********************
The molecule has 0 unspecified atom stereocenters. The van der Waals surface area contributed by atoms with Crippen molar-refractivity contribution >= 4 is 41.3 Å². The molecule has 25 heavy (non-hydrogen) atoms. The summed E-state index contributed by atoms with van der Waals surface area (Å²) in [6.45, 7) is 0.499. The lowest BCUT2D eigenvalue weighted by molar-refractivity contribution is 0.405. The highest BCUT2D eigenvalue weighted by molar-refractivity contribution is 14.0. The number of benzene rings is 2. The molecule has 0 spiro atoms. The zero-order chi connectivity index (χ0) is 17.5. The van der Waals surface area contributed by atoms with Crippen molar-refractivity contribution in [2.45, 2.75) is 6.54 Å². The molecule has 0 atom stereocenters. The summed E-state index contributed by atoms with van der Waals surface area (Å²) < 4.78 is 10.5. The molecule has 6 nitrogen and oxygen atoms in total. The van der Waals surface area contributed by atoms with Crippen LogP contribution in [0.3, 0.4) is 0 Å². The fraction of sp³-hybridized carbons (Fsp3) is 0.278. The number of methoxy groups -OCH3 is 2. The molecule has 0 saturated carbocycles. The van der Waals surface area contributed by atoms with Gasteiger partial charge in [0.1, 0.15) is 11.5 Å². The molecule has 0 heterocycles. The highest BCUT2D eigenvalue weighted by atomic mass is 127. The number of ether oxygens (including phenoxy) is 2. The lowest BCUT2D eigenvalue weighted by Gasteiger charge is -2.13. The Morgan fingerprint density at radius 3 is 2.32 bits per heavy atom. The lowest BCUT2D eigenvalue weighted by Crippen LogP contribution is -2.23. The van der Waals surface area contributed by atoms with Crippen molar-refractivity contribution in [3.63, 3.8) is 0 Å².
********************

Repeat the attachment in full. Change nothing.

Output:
The molecule has 0 unspecified atom stereocenters. The van der Waals surface area contributed by atoms with Crippen molar-refractivity contribution >= 4 is 41.3 Å². The molecule has 25 heavy (non-hydrogen) atoms. The summed E-state index contributed by atoms with van der Waals surface area (Å²) in [6.45, 7) is 0.499. The lowest BCUT2D eigenvalue weighted by molar-refractivity contribution is 0.405. The highest BCUT2D eigenvalue weighted by molar-refractivity contribution is 14.0. The number of benzene rings is 2. The molecule has 0 spiro atoms. The zero-order chi connectivity index (χ0) is 17.5. The van der Waals surface area contributed by atoms with Crippen molar-refractivity contribution in [2.45, 2.75) is 6.54 Å². The molecule has 0 atom stereocenters. The summed E-state index contributed by atoms with van der Waals surface area (Å²) < 4.78 is 10.5. The molecule has 6 nitrogen and oxygen atoms in total. The van der Waals surface area contributed by atoms with Crippen LogP contribution in [0.3, 0.4) is 0 Å². The fraction of sp³-hybridized carbons (Fsp3) is 0.278. The number of methoxy groups -OCH3 is 2. The molecule has 0 saturated carbocycles. The van der Waals surface area contributed by atoms with Gasteiger partial charge in [0.1, 0.15) is 11.5 Å². The molecule has 0 heterocycles. The highest BCUT2D eigenvalue weighted by atomic mass is 127. The number of ether oxygens (including phenoxy) is 2. The lowest BCUT2D eigenvalue weighted by Gasteiger charge is -2.13. The Morgan fingerprint density at radius 3 is 2.32 bits per heavy atom. The lowest BCUT2D eigenvalue weighted by Crippen LogP contribution is -2.23. The van der Waals surface area contributed by atoms with Crippen molar-refractivity contribution in [3.63, 3.8) is 0 Å².